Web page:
What Is Formaldehyde?
Formaldehyde is a chemical used in the manufacturing of many household items, such as, glues and adhesives, as well as being a preservative in paints and other coating products. Formaldehyde emissions continue to be released into the home's atmosphere long after being manufactured.  It can also be released during the combustion processes.
Sources of Formaldehyde in the Home
These products and activities release formaldehyde into the home environment.

    • -Permanent press fabrics
    • -Acid cured floor and furniture finishes
    • -Building materials
    • -Smoking
    • -Unvented fuel burning appliances
    • -Pressed wood products, including; particle board, used in subflooring shelving, cabinets, and furniture.  Hardwood plywood paneling, used in decorative wall coverings, cabinets, and furniture.  Medium density fiberboard, used for drawer fronts, cabinets, and furniture tps. This product has the highest formaldehyde emission rates.
  • What are the Health Effects of Formaldehyde?
    Formaldehyde is classified as a "possible human carcinogen" by the Environmental Protection Agency and NIOSH.  Low levels of exposure can cause a burning sensation in the eyes, nose and throat. Higher doses can cause headaches, skin rashes, fatigue, nausea, and asthma attacks. Some individuals can be very sensitive to formaldehyde while others are not bothered by the same concentration. The Committee on Toxicology of the National Research Council estimates that as much as 10% of the population is "hypersensitive" to formaldehyde.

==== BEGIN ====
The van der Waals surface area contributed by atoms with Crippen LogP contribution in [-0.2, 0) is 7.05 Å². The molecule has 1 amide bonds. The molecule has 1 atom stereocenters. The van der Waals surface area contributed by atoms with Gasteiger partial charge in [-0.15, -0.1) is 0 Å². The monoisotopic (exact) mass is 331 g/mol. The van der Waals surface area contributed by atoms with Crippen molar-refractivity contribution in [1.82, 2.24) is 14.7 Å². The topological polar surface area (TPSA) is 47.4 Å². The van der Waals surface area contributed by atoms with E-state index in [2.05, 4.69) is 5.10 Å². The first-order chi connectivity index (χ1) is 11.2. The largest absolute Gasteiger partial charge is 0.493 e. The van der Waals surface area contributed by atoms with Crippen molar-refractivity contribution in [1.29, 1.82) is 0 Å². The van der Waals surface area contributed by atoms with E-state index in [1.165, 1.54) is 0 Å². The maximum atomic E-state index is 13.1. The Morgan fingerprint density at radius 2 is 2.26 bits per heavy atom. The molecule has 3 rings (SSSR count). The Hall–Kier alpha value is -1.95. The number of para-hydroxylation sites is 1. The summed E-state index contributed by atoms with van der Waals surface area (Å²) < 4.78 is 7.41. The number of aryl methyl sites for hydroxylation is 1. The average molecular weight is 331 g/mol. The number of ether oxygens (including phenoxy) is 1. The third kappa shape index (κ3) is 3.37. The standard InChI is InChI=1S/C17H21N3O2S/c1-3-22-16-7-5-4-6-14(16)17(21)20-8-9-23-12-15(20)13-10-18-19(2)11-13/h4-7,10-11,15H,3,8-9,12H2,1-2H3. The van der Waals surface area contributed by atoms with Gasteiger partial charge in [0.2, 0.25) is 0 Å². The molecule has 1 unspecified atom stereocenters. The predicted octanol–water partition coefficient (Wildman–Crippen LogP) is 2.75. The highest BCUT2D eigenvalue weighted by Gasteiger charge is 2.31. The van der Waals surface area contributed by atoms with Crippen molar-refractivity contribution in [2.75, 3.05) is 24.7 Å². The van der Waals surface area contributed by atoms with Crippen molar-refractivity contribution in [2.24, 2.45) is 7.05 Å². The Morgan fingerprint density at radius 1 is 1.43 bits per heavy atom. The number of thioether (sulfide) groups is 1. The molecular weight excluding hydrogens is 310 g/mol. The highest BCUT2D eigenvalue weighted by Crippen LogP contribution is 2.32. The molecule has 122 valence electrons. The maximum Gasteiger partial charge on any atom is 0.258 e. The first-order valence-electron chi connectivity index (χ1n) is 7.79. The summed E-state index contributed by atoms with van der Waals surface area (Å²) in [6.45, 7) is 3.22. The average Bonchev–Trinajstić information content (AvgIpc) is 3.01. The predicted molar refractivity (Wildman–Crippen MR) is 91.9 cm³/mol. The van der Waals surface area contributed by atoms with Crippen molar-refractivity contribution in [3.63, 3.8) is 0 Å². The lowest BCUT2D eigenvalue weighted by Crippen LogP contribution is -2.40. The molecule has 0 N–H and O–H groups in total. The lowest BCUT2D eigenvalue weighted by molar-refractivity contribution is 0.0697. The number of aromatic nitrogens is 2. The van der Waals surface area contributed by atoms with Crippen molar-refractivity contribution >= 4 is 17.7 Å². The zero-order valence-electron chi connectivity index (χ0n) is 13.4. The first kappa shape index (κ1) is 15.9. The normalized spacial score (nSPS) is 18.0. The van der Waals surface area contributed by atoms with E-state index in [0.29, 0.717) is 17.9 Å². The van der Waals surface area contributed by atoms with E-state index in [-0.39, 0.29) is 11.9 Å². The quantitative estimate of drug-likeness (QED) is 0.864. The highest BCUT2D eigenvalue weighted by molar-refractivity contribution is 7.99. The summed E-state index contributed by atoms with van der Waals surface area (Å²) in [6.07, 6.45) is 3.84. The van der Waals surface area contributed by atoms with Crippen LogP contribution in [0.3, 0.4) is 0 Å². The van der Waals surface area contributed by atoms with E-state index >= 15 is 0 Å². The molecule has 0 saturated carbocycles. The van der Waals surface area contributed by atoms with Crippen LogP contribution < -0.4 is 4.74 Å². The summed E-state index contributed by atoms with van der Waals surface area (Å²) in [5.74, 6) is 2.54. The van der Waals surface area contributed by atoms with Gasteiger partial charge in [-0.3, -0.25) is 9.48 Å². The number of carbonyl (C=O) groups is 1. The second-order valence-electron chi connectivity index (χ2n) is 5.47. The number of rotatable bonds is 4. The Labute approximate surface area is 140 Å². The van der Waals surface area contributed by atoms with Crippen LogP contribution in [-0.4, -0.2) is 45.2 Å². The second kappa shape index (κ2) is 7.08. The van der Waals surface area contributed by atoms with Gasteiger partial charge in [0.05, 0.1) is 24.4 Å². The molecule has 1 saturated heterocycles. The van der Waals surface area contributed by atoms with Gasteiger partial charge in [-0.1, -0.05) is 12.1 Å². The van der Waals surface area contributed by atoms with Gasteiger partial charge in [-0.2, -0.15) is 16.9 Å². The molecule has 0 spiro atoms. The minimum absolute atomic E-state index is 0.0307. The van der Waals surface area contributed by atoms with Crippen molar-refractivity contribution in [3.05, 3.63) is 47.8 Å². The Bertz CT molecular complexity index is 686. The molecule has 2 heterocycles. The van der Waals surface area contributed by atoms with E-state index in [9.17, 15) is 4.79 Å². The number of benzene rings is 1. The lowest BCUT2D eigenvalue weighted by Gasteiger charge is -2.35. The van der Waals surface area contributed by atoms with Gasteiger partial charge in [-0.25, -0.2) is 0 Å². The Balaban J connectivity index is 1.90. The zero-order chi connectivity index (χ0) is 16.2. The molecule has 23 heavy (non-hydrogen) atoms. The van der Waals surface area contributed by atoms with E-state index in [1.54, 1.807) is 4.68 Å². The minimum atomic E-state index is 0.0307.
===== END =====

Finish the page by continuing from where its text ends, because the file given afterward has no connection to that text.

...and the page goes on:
Reducing Formaldehyde Exposure
    High level formaldehyde exposure can be reduced in several ways
    • -Purchase pressed wood products that are specified as low formaldehyde emitting, or purchase solid  wood  products.
    • -Use alternative products like lumber or metal.
    • -Avoid using foamed insulation products containing formaldehyde.
    • -Wash new clothes before wearing.
  • Am I Exposed to Formaldehyde?
    If you think you are experiencing health problems related to products containing formaldehyde, or if you have noticed a pungent odor that smells like pickles, you may want to test for the presence of formaldehyde.  Do it yourself test kits are available,  but they may not be accurate at lower levels found in homes. Your local health department or a private testing company may give a more accurate analysis and specific sources of contamination.

    Reducing Existing Formaldehyde Levels
    If the source of formaldehyde can be identified, the most effective way of reducing existing formaldehyde levels is to remove the source of the contamination. Formaldehyde vapors can be reduced by special wall coatings or sealers, sealing cracks, and putting gaskets in electrical outlets Air filters can be used to reduce airborne contaminates, but this option may be cost prohibitive. Increase ventilation in the house by opening windows, using exhaust fans, or using Heat Recovery Ventilation. If you are planning to remove particle board subflooring that is emitting formaldehyde, keep in mind that this can be costly and time consuming.